As we approach the new millenium, the moral, intellectual,and spiritual crisis of our time is visible most plainly in the sickness of the arts. The "postmodern" cultural establishment is philosophically empty and esthetically corrupt. But no one has been able to explain this decline or give a satisfying answer to the question of the proper role of the arts in our society. Now, inThe Culture of Hope -- a manifesto for a new vision of culture that is both radical and classical -- Frederick Turner goes beyond the stale dichotomies of Left and Right to take the "third side" in the culture war: the side of art itself.
Great art can never be politically correct, Turner reminds us, whether the correction comes from Right or Left, because its sources are deeper than politics. The visionary modernists (Picasso, Joyce, Stravinsky) understood this, but their successors today, as well as their conservative opponents, have forgotten. Turner sharply indicts the bankrupt tribe of venal mediocrities who now infest the arts, citing their naive rejection of morality, their ignorant denial of scientific truth, and their lazy dismissal of the Western cultural heritage. On the other hand, conservatives who call for a return to traditional values seek a socially "safe" vision of art that has never existed and never can.
In the past, the arts have flowered when they drew their inspiration from new scientific visions of the cosmos. Thus Turner argues that the revolution in cosmology that is occurring today in the frontier fields of scientific thought will powerfully invigorate the artists of the future. A new esthetic synthesis arising from the unexpected convergence of religion, art, and science will restore a hopeful vision of the cosmos as intelligent, creative, and self-ordering and provide the missing ground for the recovery of classical values in the arts, such as beauty, order, harmony, and meaning. Turner points to new developments in chaos theory, neurobiology, evolution, and environmental science, among other fields, to offer us a guide to the emerging art of the "radical center" which he predicts will shape the culture of the future.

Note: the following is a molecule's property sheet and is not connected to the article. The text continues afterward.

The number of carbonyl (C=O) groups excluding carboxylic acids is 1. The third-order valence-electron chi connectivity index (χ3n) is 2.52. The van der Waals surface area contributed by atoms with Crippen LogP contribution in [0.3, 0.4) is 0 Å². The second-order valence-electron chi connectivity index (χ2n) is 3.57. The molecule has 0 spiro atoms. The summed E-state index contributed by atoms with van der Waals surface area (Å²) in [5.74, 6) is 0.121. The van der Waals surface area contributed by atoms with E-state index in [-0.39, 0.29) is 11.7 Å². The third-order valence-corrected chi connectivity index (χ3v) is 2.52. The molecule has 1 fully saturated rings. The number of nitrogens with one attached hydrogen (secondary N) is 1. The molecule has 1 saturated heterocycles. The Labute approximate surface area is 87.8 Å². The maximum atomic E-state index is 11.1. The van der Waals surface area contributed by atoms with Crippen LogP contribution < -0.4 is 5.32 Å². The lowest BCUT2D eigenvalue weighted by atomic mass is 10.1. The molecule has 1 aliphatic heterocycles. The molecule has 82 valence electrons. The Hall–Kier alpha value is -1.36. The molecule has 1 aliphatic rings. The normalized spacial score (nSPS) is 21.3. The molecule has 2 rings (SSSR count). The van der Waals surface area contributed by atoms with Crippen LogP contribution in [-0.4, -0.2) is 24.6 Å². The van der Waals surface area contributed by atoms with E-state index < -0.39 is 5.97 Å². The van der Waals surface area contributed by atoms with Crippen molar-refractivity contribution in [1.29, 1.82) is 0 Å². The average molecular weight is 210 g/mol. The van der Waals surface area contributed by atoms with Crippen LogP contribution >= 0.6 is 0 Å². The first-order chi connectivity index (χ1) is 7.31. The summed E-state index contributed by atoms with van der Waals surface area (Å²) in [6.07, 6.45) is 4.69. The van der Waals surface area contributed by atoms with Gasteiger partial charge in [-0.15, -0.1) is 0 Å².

"William J. Byron Distinguished Professor of Literature, The Catholic University of America; Founding Member, Association of Literary Scholars and Critics
Frederick Turner's vision is truly that of a universal humanist: not only because of his generous inclusion of what is best in all our planet's cultures, but also because he has an astounding ability to bring together the insights of the contemporary sciences and disciplines under the sign of harmonious beauty. And yet in his unbowed optimism and hope-oriented philosophy we recognize in Turner the quintessential American.
Edward O. Wilson
"Pellegrino University Professor, Harvard University; Author, "The Diversity of Life"
"The Culture of Hope" takes us past the wreckage of postmodernism to revive the dream of the unification of science and the humanities -- and hence of culture. Frederick Turner is an articulate spokesman for the small band of visionaries who know enough, and care enough, to make that dream realizable.
"University Professor of Social Theory, Rutgers University
Once in a while a book comes along that presents such a compelling synthesis you know it is going to make a difference. No one but Fred Turner could have put together such a brilliant essay on the implications of the current convergence of science, art and religion. Turner's colleagues in the humanities are going to have to unlearn twenty years of nonsense to absorb this wisdom. This is a book for the ages, but this age needs it badly and should learn it by heart.